You're certainly entitled to your (by conventional standards) pretty extreme anti-regulatory view of e.g. the FDA, IRBs, environmental regulations, etc., and to your prior that regulations are in general highly net negative. I don't share those views but I think we can probably agree that there are regulations (like seatbelts, those governing CFCs, asbestos, leaded gasoline, etc.) that are highly net positive, and others (e.g. criminalization of some drugs, anti-cryptography, industry protections against class action suits, etc.) that are nearly completely negative. What we can do to maximize the former and minimize the latter is a discussion worth having, and a very important one.

In the present case of autonomous weapons, I again think the right reference class is that of things like the bioweapons convention and the space treaty. I think these, also, have been almost unreservedly good: made the world more stable, avoided potentially catastrophic arms races, and left industries (like biotec, pharma, space industry, arms industry) perfectly healthy and arguably (especially for biotech) much better off than they would have been with a reputation mixed up in creating horrifying weapons. I also think in these cases, as with at least some AWs like antipersonnel WMDs, there is a pretty significant asymmetry, with the negative affects (of no regulation) having a tail into extremely bad outcomes, while the negative affects of well-structured regulations seem pretty mild at worst. Those are exactly the sorts of regulations/agreements I think we should be pushing on.

Very glad I wrote up the piece as I did, it's been great to share and discuss it here with this community, which I have huge respect for!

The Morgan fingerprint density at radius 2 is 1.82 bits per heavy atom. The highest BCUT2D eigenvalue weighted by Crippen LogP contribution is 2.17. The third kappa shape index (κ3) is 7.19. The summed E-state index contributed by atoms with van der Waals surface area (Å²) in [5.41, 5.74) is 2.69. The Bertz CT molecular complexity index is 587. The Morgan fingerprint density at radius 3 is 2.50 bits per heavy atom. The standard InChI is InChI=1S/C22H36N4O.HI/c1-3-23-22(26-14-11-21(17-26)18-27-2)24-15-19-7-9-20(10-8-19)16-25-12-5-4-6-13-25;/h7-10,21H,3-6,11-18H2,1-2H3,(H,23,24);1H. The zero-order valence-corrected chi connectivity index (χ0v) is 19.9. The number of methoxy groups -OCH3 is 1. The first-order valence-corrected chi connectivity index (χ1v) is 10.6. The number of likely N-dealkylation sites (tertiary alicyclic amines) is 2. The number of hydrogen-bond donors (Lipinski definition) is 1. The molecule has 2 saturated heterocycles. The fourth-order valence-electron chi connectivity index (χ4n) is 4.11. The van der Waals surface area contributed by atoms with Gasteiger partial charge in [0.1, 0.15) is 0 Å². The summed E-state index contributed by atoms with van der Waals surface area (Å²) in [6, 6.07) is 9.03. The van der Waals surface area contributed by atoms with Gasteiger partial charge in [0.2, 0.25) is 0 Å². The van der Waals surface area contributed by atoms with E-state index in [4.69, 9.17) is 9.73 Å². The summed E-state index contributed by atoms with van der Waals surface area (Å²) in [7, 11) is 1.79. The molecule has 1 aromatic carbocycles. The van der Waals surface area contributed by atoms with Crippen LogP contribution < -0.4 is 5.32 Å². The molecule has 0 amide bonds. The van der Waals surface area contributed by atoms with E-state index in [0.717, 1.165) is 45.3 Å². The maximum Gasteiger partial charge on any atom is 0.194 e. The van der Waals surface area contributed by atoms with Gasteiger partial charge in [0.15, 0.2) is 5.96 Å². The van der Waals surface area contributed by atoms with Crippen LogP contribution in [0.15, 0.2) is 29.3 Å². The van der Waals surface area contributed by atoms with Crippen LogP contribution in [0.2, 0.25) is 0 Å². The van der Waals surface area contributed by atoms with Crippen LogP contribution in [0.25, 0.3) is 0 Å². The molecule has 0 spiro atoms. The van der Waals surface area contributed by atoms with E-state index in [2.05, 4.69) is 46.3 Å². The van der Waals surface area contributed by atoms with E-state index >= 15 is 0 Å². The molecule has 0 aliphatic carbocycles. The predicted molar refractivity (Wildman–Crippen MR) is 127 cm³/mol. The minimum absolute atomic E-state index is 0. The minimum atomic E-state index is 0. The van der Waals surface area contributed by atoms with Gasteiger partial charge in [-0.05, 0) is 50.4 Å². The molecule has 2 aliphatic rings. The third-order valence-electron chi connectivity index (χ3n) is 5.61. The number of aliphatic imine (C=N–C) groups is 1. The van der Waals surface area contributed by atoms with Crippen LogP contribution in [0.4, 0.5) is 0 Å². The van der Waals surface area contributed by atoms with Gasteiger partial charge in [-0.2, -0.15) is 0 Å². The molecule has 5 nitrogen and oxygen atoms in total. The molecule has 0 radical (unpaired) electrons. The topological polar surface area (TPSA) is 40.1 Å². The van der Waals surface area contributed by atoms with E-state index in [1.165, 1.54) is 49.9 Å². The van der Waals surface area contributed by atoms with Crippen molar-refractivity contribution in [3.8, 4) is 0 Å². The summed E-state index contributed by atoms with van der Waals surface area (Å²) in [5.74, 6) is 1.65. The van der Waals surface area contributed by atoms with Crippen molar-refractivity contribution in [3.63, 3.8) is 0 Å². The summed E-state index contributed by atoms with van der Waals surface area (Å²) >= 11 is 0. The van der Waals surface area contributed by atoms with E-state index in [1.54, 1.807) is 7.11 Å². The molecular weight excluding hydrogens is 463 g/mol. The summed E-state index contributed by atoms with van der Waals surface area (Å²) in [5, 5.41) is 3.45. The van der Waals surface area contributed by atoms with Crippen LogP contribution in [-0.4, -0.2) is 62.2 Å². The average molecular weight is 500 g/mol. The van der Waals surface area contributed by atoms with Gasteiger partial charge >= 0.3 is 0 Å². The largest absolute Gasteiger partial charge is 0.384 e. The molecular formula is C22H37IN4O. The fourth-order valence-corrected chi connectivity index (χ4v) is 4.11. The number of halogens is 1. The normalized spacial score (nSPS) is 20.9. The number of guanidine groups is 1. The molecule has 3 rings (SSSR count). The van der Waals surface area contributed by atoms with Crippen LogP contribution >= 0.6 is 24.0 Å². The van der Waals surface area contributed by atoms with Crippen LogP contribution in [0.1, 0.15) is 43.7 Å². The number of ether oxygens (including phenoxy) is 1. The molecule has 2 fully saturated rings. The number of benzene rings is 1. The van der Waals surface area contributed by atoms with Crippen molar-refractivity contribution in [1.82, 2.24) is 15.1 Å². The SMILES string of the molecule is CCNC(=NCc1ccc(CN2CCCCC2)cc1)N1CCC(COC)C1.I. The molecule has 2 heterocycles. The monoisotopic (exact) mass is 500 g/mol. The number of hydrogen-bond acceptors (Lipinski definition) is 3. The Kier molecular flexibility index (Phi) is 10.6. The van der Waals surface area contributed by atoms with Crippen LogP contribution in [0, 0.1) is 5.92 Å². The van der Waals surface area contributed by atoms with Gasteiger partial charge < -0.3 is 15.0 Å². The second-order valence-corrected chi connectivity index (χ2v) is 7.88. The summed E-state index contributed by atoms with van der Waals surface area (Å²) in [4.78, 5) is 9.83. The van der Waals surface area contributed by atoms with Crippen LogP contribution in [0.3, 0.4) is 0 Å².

"Regulation," in the sense of a government limitation on otherwise "free" industry does indeed make a bit more sense, and you're certainly entitled to the view that many pieces of regulation of the free market are net negative — though again I think it is quite nuanced, as in many cases (DMCA would be one) regulation allows more free markets that might not otherwise exist.

In this case, though, I think the more relevant reference class is "international arms control agreements" like the bioweapons convention, the convention on conventional weapons, the space treaty, landmine treaty, the nuclear nonproliferation treaties, etc. These are not so much regulations as compacts not to develop and use certain weapons. They may also include some prohibitions on industry developing and selling those weapons, but the important part is that the militaries are not making or buying them. (For example, you can't just decide to build nuclear weapons, but I doubt it is illegal to develop or manufacture a laser-blinding weapon or landmine.)

The issue of regulation in the sense of putting limitations on AI developers (say toward safety issues) is worth debating but I think is a relatively distinct one. It is absolution important to carefully consider whether a given piece of policy or regulation is better than the alternatives (and not, I say again, "better than nothing" because in general the alternative is not "nothing.") And I think it's vital to try to improve existing legislation etc., which has been most of FLI for example's focus.

Thanks Oliver for this, which likewise very much helps me understand better where some of the ideological disagreements lie. Your statement “but then again, the vast majority of policy passed is strongly net-negative” encapsulates it well. Leaving aside that (even if we could agree on what “positive” and “negative” were) this seems almost impossible to evaluate, it indicates a view that the absence of a policy on something is “no policy”. Whereas in my view in the vast majority of situations the absence of some policy is some other policy, whether it’s explicit or implicit. Certainly in the case of AWs, the US (and other militaries) will have some policy about AWs. That’s not at issue. At issue is what the policy will be. And some policies (like prohibiting autonomous WMDs) make much less sense in the absence of the context of an international agreement. So creating that context can create the possibility for a wider range of policies, including better ones.